Look in the Mirror before Correcting Others, Pope Says

Let yourself be guided by the Holy Spirit in meekness, patience, prayer, and accompaniment, pope says in weekly general audience.

By Carol Glatz, Catholic News Service

VATICAN CITY (CNS) — To believe in Jesus means to follow him and avoid going “the opposite way,” following one’s own interests and inflating one’s own ego, Pope Francis said.

Similarly, when Christians see one of their brothers or sisters has strayed, they must be humble, gentle and compassionate, the pope said Nov. 3 during his weekly general audience in the Paul VI audience hall.

“The supreme rule regarding fraternal correction is love: to want the good of our brothers and sisters” by praying, being patient and accompanying them to help them correct themselves, he said.

However, he added, “this is not easy. The easier path is tattling, skinning the other alive as if I were perfect.”

The pope continued his series of talks on St. Paul’s Letter to the Galatians by reflecting on an excerpt from the apostle’s exhortation on the “freedom of service,” that is, how Christians are called to fulfil the law by loving their neighbor and by walking in the Holy Spirit.

“Walking in the spirit” is letting oneself be guided by the Holy Spirit, following the path of Christ, the pope said.

After World Mission Sunday Mass at St. Ferdinand Church, pastor Father Jason Torba and Cardinal Blase Cupich greet the congregation, including all those who do mission in Chicago. (Julie Jaidinger, Chicago Catholic/U.S.)
Pope Francis is pictured with U.S. military chaplains during his general audience in the Paul VI hall at the Vatican Nov. 3, 2021. (CNS photo/Paul Haring)

This “stupendous but difficult journey” begins in baptism and lasts an entire lifetime, he said. “We can think of it as a long excursion on the mountain heights: it is breathtaking, the destination is attractive, but it requires a lot of effort and tenaciousness.”

No matter the challenges, difficulties and temptations to sin along the journey, Christians are able to acquire “a positive vision of life” because they know, no matter what, “God is always stronger than our resistance and greater than our sins,” he said.

St. Paul also shows what a good disciple does by putting himself at the same “level” as the Galatians and including himself in God’s command that “we” — not just “they” — must all walk according to the Spirit, the pope said.

The apostle knows “this exhortation is necessary for himself as well,” he said.

“The apostle does not place himself above his community,” Pope Francis said. “He doesn’t say, ‘I am the boss … I have reached the mountaintop and you all are still walking.’ He doesn’t say this, but he places himself in the midst of the journey everyone is on in order to provide a concrete example of how much it is necessary to obey God, corresponding better and better to the Spirit’s guidance.”

Departing from his written remarks, the pope said, “It’s beautiful when we find shepherds who walk with their people, who don’t separate themselves, (thinking,) ‘I am more important, I am a shepherd, I am a priest, I am a bishop,’ with their noses held high. No, shepherds who walk with their people — this is very beautiful.”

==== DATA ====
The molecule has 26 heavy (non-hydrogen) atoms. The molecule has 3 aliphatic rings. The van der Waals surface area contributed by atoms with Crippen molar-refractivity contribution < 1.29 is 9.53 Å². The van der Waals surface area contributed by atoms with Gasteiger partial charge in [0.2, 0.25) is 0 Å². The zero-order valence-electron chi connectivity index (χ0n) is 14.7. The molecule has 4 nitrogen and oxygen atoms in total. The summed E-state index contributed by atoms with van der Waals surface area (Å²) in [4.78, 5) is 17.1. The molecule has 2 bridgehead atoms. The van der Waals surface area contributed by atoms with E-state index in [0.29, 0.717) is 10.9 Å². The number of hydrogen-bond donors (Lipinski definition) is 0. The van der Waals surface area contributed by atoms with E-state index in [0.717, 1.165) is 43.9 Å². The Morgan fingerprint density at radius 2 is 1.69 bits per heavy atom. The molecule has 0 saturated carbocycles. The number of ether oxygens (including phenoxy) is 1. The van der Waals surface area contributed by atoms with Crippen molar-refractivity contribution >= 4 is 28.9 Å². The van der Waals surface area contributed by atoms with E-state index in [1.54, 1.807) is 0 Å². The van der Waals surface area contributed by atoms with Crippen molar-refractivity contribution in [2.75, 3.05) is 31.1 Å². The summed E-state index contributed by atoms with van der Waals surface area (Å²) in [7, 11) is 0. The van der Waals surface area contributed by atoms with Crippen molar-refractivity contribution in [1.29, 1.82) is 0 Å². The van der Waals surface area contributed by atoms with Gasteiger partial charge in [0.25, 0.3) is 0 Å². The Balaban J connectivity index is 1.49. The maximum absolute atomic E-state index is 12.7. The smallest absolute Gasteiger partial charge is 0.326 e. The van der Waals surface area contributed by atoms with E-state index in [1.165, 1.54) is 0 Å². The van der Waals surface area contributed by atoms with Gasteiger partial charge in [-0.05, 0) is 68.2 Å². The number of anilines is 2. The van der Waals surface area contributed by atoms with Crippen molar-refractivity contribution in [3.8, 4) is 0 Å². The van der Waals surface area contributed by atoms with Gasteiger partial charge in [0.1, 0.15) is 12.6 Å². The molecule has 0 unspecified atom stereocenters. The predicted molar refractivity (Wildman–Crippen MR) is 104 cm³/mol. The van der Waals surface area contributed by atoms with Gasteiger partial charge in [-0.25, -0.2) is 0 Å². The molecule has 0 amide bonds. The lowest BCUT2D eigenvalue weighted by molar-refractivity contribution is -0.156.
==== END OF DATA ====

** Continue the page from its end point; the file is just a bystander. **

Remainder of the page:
After World Mission Sunday Mass at St. Ferdinand Church, pastor Father Jason Torba and Cardinal Blase Cupich greet the congregation, including all those who do mission in Chicago. (Julie Jaidinger, Chicago Catholic/U.S.)
Pope Francis delivers his talk during his general audience in the Paul VI hall at the Vatican Nov. 3, 2021. (CNS photo/Paul Haring)

“Walking according to the Spirit is not only an individual task — it also concerns the community as a whole,” which is “exciting, but demanding,” he said.

Everyone in the community must “bear each other’s difficulties,” because everyone has the same temptations, “that is, our jealousies, prejudices, hypocrisies and resentments” and the temptation to seek out “a rigid set of precepts” as the solution, he said.

St. Paul said, “If someone should make a mistake, use gentleness,” and “Look to yourself, lest you too be tempted,” the pope said.

“How easy it is to criticize others,” Pope Francis said. “There are some people who seem to have a degree in tattling, criticizing others every day. Hey, look in the mirror” and reflect on one’s own weaknesses and fragility.

Instead of gossiping or tearing the other down, the Spirit points the way of humility and being gentle with one’s brother or sister in correcting them, but it is also “good to ask ourselves what drives us to correct a brother or a sister, and if we are not in some way co-responsible for their mistake,” he added.

Being in solidarity with others is to bear the other’s burdens, and “how many burdens there are in a person’s life: illness, lack of work, loneliness, pain! And how many other trials that require the proximity and love of our brothers and sisters!” he said.

Commenting on this teaching, St. Augustine said others must be corrected “‘with gentleness. And if you raise your voice, love within. If you encourage, if you present yourself as a father, if you reprove, if you are severe, love,’ always love,” Pope Francis said.

Often, the pope said, this also means tolerating people’s problems and defects “in silence and in prayer in order to find the right path for helping them correct themselves.”

“Meekness, patience, prayer, accompaniment” are the keys for walking with “joy and patience along this path, allowing ourselves to be guided by the Holy Spirit,” he said.

Featured image: Pope Francis greets the crowd as he arrives for his general audience in the Paul VI hall at the Vatican Nov. 3, 2021. (CNS photo/Paul Haring)

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